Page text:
Estonia is essentially an agricultural country which, thanks to its humid climate, also lends itself well to livestock farming. The exploitation of forests is also of considerable importance. 32% of the total territory is arable land and 58% of the total population is dedicated to agriculture. The most fruitful land is found in the morainic hills of the south-east.
In accordance with the cold and humid climate, the crop is mainly represented by rye, barley, oats and potatoes. The pre-war averages are already, again, almost reached. The cultivation of flax, which already had a great deal of importance under Russia, has become very popular today.
Agricultural production can be seen from the following table:
Livestock farming has so resumed, despite the war and the revolution, that it has now reached a truly remarkable importance, as shown in the following table:
Fishery products are relevant; however Estonia imports (mainly from England) the herring which is missing in the Baltic Sea. The export of fish is directed to Germany, Sweden, Poland (salmon, eel, pike, “kilu” – sardella species -) and Russia. As mentioned, the forest industry holds a notable place, in fact 20.5% of the total territory is covered with woods, of which 72.3% are conifers. The export of timber is mainly directed to England, Holland and France.
The mining industry is not without importance in the economic life of Estonia. Slate and oil shale (Kukersite) come to the fore. The shales give a yellowish-brown, soft, friable marly product, rich in organic substances and are highly appreciated, not only as a fuel (in railways and factories), but also as a means for the production of gas, and for the numerous products distillation (tar, oil, coloring materials, medicines, soaps, etc.). The supply of Kukersite (so called from the place, Kukruse, where it was first found in large quantities), on a territory of 3000 sq. Km., Reaches about 3 billion tons, and, based on the current exploitation figures, should suffice for several centuries.
The extraction of peat, which takes place on 676,800 hectares or 14.7% of the total area of the country, is of considerable magnitude. The phosphorite deposits are found in the northern part of Estonia, the gypsum deposits in the SE part.
Industrial life is concentrated in industries dependent on agriculture, cattle breeding and forest exploitation, as well as in mining and textile industries (Narva, Tallinn, Pärnu, Viljandi, Tartu, etc.). The textile industry holds first place and is followed by the food industry; then come the paper and timber industries. The net value of production in thousands of crowns in companies with more than 20 employees is (July 1930):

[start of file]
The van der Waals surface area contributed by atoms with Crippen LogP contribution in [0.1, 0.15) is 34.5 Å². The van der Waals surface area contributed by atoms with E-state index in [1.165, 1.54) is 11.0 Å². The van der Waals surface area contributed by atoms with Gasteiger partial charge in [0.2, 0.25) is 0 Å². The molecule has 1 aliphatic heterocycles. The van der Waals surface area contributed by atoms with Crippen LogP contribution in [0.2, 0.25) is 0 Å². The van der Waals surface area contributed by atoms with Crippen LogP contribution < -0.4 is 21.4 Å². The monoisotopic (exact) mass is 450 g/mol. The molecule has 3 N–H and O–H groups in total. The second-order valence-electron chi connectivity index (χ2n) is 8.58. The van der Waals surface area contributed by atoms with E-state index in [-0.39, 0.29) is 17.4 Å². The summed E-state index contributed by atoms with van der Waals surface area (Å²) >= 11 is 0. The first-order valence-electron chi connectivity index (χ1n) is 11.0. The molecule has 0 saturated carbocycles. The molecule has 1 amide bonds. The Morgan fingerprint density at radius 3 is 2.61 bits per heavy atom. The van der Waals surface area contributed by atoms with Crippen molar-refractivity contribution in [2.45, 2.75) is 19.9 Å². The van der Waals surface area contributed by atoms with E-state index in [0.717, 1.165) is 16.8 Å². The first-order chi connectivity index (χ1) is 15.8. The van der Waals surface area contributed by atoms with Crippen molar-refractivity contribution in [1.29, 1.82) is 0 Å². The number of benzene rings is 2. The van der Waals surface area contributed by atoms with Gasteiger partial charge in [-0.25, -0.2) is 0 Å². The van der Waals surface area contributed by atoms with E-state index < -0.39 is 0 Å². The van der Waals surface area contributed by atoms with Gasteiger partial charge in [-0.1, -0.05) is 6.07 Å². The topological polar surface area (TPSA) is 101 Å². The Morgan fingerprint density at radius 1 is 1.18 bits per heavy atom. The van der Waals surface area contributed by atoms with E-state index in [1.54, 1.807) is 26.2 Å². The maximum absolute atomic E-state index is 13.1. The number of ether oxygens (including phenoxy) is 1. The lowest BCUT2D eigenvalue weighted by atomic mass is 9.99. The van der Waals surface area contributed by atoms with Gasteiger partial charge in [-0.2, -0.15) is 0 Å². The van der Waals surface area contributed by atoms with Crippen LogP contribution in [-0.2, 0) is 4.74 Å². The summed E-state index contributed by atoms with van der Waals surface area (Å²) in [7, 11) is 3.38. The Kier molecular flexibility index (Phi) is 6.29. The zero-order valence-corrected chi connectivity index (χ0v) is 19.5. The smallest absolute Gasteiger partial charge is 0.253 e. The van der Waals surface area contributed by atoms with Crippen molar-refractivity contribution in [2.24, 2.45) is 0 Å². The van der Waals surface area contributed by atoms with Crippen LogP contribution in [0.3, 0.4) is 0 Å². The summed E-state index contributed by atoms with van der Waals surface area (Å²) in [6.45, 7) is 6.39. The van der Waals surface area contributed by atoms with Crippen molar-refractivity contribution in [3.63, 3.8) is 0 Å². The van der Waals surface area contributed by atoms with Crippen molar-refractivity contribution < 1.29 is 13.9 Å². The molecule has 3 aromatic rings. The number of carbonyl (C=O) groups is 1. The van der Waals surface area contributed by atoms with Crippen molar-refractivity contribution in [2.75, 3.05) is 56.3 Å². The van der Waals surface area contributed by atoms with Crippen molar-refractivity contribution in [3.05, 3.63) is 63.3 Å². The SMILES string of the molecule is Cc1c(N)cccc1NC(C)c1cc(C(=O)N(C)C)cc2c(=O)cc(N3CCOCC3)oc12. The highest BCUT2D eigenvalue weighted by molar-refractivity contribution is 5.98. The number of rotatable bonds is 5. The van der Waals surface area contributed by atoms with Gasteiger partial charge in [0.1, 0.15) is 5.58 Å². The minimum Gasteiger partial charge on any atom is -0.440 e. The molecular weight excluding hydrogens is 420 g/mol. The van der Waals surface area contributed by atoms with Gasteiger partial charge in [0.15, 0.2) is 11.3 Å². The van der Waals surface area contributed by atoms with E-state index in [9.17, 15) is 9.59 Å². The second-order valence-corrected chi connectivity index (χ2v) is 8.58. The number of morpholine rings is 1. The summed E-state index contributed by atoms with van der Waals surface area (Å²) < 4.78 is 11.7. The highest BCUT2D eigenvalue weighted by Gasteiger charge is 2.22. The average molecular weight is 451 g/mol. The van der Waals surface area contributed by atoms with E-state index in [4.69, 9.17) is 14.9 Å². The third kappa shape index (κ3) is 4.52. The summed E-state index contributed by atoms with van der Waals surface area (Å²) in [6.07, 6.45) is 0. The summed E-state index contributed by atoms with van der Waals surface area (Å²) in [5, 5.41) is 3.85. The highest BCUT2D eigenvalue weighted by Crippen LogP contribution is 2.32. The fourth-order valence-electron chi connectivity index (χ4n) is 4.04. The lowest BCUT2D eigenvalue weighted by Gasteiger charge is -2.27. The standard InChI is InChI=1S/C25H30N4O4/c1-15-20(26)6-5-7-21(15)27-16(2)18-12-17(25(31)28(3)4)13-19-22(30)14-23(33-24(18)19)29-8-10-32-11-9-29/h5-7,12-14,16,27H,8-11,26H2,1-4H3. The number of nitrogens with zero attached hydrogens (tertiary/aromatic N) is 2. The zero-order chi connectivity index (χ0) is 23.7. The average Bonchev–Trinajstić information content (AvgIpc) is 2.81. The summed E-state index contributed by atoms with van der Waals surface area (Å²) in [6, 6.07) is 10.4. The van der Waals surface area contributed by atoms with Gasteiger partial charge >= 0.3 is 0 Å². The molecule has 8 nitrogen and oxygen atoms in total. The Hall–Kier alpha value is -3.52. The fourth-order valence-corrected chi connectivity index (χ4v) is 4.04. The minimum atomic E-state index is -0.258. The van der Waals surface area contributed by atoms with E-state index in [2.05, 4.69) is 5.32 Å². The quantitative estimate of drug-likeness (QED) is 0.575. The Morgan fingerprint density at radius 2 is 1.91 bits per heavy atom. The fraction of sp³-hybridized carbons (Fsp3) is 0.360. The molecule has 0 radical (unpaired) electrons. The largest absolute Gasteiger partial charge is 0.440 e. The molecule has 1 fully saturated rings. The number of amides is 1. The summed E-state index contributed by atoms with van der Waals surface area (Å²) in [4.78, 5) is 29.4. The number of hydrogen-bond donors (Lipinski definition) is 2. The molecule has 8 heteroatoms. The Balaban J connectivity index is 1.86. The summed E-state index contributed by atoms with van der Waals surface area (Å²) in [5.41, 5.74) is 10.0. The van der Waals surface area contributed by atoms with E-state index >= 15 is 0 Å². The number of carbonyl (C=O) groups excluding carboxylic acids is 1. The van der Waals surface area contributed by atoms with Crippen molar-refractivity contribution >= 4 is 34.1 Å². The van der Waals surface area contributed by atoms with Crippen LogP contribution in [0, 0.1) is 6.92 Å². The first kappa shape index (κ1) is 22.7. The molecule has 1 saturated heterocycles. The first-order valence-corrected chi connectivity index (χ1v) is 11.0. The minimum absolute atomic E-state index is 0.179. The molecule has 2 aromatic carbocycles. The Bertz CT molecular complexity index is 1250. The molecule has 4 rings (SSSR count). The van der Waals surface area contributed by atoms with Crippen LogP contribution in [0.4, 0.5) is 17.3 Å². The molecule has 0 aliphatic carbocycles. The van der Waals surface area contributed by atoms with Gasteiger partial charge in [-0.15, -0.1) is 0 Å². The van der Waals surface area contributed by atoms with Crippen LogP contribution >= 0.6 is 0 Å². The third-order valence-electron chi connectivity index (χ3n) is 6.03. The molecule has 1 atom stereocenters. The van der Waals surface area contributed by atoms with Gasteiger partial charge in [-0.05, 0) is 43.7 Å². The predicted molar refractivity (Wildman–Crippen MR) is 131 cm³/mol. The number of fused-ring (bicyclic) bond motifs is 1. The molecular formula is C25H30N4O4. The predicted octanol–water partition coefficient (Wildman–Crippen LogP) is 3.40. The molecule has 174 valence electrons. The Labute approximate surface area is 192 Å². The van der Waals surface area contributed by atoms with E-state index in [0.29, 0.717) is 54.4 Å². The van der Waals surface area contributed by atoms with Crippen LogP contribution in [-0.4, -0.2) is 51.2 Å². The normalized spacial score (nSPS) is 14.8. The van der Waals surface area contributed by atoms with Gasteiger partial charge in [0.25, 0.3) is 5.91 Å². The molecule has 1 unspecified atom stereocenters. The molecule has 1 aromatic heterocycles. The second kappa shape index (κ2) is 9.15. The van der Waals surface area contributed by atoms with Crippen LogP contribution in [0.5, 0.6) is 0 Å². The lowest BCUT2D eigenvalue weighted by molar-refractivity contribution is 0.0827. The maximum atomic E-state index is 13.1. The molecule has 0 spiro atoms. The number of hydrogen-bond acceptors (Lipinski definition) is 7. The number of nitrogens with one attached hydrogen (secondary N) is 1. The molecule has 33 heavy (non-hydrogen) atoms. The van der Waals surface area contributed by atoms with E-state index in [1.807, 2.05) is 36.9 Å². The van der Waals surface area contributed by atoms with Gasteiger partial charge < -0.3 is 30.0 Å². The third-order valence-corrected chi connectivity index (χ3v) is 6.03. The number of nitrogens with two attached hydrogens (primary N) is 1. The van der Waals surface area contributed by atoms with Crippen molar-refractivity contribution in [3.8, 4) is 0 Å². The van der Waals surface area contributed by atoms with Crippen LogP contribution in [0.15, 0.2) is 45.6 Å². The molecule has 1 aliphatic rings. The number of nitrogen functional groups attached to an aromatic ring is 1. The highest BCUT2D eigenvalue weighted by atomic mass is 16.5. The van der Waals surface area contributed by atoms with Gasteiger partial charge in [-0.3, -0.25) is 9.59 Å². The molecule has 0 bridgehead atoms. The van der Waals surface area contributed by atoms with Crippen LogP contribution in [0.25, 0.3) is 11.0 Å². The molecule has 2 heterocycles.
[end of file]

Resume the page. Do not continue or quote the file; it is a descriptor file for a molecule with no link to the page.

The total amount of the industrial population employed in companies with more than 20 employees was 33,185 people.
Trade in Estonia is not significant and the population employed in it barely reaches 4%. Despite its agricultural character, Estonia imports foodstuffs (wheat), and exports textiles, paper, wood, animal products. About a third of exports go to England and about as many imports come from Germany. Comparing the most important export and import goods, it appears that about 4/5 of the total value are represented by dairy products or by goods or objects made of wood, paper, fiber or textile products, while the import consists of raw materials raw materials for industries, in semi-finished industrial products and in foodstuffs. Estonian traffic in millions of Estonian kroons can be seen in the following table:
In 1929 20.8% of imports (value) consisted of grains and flours, 11.3 in raw cotton, 5.9 in sugar, 4.2 in wool. In the first place among exports in 1930 is butter (32.7% of the total value), then wood (14.2), linen (4.1), cottons (13.3), cellulose (7, 5). As for imports, then, it appears that in 1930 the largest purchases were made in Germany (28.3% of the total value), the United States (12.7), Russia (9.3), England (8.6), Poland (8.5) and Sweden (4.8). The highest sales in England (32.3), Germany (30.1), Denmark (7.7), Russia (4.5), France (4.2), Sweden (4.0), Finland (2, 3), Latvia (2.6).
The trade balance, which was active from 1925 to 1927, is now almost in balance. In addition to foreign trade, transit trade is of the utmost importance for Estonia, especially in relations with Russia. The merchant shipping is modest, 106,180 tons. (iJanuary 1931), made up of 443 ships, of which 247 sailing and 93 steam powered, 15 motor ships and 33 sailing ships; however, the Estonian fleet is the largest fleet in the three Baltic states. In 1930 1722 large tonnage ships (871.720 tonnes) and 1457 coastal ships (95.816 tonnes) entered the port of Tallinn which exchanged goods for 690 thousand tonnes. and carried 71,828 passengers. Pre-war traffic was somewhat higher (1913: ships for 949,407 tonnes). The German flag is in first place (34.5% 1929), followed by Estonian (18.7). Decimal metric weights and metric measures are used in Estonia.